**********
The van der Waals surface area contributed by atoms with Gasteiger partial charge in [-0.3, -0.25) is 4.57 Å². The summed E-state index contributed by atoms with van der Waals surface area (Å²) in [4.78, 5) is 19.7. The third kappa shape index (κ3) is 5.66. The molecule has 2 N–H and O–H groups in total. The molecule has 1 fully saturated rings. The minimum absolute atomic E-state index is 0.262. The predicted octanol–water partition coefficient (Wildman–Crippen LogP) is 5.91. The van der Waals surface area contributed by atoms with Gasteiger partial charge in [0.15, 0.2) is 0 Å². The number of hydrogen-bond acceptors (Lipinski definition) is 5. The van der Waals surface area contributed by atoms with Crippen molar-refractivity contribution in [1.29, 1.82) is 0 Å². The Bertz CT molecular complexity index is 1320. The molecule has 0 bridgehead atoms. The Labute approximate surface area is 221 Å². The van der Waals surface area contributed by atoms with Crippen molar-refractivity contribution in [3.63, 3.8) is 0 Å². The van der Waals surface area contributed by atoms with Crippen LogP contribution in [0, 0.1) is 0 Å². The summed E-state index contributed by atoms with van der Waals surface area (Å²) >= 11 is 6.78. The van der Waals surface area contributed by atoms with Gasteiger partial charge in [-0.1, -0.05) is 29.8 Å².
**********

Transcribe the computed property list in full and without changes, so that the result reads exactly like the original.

The van der Waals surface area contributed by atoms with Gasteiger partial charge in [-0.3, -0.25) is 4.57 Å². The summed E-state index contributed by atoms with van der Waals surface area (Å²) in [4.78, 5) is 19.7. The third kappa shape index (κ3) is 5.66. The molecule has 2 N–H and O–H groups in total. The molecule has 1 fully saturated rings. The minimum absolute atomic E-state index is 0.262. The predicted octanol–water partition coefficient (Wildman–Crippen LogP) is 5.91. The van der Waals surface area contributed by atoms with Gasteiger partial charge in [0.15, 0.2) is 0 Å². The number of hydrogen-bond acceptors (Lipinski definition) is 5. The van der Waals surface area contributed by atoms with Crippen molar-refractivity contribution in [1.29, 1.82) is 0 Å². The Bertz CT molecular complexity index is 1320. The molecule has 0 bridgehead atoms. The Labute approximate surface area is 221 Å². The van der Waals surface area contributed by atoms with Crippen molar-refractivity contribution in [3.63, 3.8) is 0 Å². The van der Waals surface area contributed by atoms with Crippen LogP contribution in [0, 0.1) is 0 Å². The summed E-state index contributed by atoms with van der Waals surface area (Å²) >= 11 is 6.78. The van der Waals surface area contributed by atoms with Gasteiger partial charge in [-0.1, -0.05) is 29.8 Å².